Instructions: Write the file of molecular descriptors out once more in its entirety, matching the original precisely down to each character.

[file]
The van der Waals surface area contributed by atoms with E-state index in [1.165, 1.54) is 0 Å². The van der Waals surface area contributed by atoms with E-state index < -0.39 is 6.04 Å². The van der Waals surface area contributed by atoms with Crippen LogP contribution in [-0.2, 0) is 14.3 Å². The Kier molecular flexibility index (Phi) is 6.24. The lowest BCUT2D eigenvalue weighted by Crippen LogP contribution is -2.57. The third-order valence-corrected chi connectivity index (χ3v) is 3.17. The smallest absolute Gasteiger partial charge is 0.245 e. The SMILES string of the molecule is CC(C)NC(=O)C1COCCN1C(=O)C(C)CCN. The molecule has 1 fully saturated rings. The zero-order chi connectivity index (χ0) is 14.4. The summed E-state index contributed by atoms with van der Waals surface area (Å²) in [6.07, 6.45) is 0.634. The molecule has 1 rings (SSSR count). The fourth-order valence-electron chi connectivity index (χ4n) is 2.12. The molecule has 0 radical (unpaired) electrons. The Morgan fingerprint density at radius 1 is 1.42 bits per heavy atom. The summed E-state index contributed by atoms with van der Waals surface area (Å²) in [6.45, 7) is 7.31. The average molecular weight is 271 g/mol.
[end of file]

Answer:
The van der Waals surface area contributed by atoms with E-state index in [1.165, 1.54) is 0 Å². The van der Waals surface area contributed by atoms with E-state index < -0.39 is 6.04 Å². The van der Waals surface area contributed by atoms with Crippen LogP contribution in [-0.2, 0) is 14.3 Å². The Kier molecular flexibility index (Phi) is 6.24. The lowest BCUT2D eigenvalue weighted by Crippen LogP contribution is -2.57. The third-order valence-corrected chi connectivity index (χ3v) is 3.17. The smallest absolute Gasteiger partial charge is 0.245 e. The SMILES string of the molecule is CC(C)NC(=O)C1COCCN1C(=O)C(C)CCN. The molecule has 1 fully saturated rings. The zero-order chi connectivity index (χ0) is 14.4. The summed E-state index contributed by atoms with van der Waals surface area (Å²) in [6.07, 6.45) is 0.634. The molecule has 1 rings (SSSR count). The fourth-order valence-electron chi connectivity index (χ4n) is 2.12. The molecule has 0 radical (unpaired) electrons. The Morgan fingerprint density at radius 1 is 1.42 bits per heavy atom. The summed E-state index contributed by atoms with van der Waals surface area (Å²) in [6.45, 7) is 7.31. The average molecular weight is 271 g/mol.